Do you have a premature baby or know someone with one? Then please listen closely to these three words: Respiratory Syncytial Virus or RSV. It may sound like a serious mouthful…because it is!
RSV is the leading cause of infant hospitalizations in the US, with approximately 125,000 hospitalizations and up to 200 infant deaths each year! Those staggering statistics are very sad indeed.
What is RSV?
RSV is actually a common virus that is highly contagious. The disease causes mild to moderate cold-like symptoms and affects nearly 100% of babies by the age of 2.
Symptoms include the following:
- persistent coughing and wheezing
- rapid, difficult or gasping breaths
- bluish color around lips, mouths or fingernails
If it’s just a cold, why is it so severe?
You may be asking yourself this question naturally. So here’s the simple answer: premature babies (born earlier than 35 weeks gestation) have underdeveloped lungs and immature immune systems making it much more difficult for them to fight off the typical cold. That’s why it can be deadly and prevention is key!
While preemies are the most at risk to contract RSV, it’s important to also prevent the disease in others at risk including all newborn babies, infants under the age of 2 with weakened immune systems
What you can do to prevent RSV.
Since there is no treatment specific for RSV, prevention is key. Doctors recommend the following:
Anyone who will be holding or interacting with baby needs to wash their hands. No matter the age or relationship, this is one of the easiest ways to keep your infant healthy. It may feel strange asking friends or family members to wash their hands as they admire your new bundle of joy, but it is one of the best things you can do for your baby’s safety.
Keep the sick away
Seeing a new baby for the first time is incredibly exciting. However, visitors with a cold or other illness really should NOT be near baby. Bottom line.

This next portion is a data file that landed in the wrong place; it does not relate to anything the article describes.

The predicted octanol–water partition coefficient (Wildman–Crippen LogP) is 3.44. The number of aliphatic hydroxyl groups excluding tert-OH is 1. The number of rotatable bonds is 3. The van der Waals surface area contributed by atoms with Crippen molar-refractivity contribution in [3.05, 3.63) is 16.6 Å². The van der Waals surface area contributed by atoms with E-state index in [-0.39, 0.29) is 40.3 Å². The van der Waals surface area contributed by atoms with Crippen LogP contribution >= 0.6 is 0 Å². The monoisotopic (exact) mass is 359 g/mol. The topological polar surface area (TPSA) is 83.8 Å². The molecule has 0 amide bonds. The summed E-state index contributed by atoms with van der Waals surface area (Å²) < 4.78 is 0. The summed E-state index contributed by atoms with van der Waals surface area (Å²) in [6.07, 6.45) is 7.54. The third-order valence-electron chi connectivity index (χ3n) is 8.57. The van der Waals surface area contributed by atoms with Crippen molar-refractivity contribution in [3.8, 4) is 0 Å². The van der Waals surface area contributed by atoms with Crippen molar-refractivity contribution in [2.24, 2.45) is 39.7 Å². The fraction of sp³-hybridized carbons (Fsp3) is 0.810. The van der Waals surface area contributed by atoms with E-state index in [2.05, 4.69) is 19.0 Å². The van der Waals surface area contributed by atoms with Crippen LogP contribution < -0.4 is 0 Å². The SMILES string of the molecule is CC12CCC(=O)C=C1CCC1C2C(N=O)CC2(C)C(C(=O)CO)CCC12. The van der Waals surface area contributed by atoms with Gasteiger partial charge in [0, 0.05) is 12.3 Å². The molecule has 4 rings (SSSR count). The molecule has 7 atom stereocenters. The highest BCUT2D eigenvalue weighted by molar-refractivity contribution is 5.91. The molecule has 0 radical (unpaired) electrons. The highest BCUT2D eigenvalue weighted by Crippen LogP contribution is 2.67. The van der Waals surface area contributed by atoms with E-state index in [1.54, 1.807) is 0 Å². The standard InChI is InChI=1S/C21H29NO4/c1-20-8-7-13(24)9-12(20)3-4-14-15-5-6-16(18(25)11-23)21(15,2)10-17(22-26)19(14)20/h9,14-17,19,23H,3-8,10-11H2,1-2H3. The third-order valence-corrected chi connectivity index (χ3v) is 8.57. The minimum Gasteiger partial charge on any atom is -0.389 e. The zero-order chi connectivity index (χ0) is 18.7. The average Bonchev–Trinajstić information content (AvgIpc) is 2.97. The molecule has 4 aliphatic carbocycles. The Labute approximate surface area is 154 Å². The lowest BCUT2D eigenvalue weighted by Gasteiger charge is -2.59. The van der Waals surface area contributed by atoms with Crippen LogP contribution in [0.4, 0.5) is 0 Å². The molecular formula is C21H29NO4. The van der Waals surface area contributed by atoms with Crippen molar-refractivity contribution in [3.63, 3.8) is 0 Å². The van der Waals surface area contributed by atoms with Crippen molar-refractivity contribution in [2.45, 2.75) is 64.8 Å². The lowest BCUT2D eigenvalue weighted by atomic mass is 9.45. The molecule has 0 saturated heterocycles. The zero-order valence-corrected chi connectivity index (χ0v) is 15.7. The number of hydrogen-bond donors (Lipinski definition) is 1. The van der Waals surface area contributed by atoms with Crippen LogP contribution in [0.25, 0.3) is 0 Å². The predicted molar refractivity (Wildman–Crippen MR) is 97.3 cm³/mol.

Keep clothes, toys, sheets and blankets clean.
It may seem like the obvious thing to do, but many times we as parents overlook the importance of changing crib sheets often or thinking to even throw that favorite teddy in the wash. But doing so is a great way to prevent germs from spreading and keeping our newborn healthy
Avoid crowds and other young children during RSV season.
RSV is highly contagious so avoiding large crowds and other young children for the first few weeks of life is crucial. This may seem challenging if you have large families or other little children in the house. But the key here is to try to avoid places like the mall, parties or other crowded indoor areas where germs can spread easily, especially between the months of November through March (known as RSV season).
If you have small children in the house, you obviously can’t keep them away from a new baby for too long, just make sure they wash their hands and are not sick for those first few weeks!
Learn more about RSV and how to keep your new baby safe HERE.
You can also share this important infographic to help educate other parents about the importance of preventing RSV: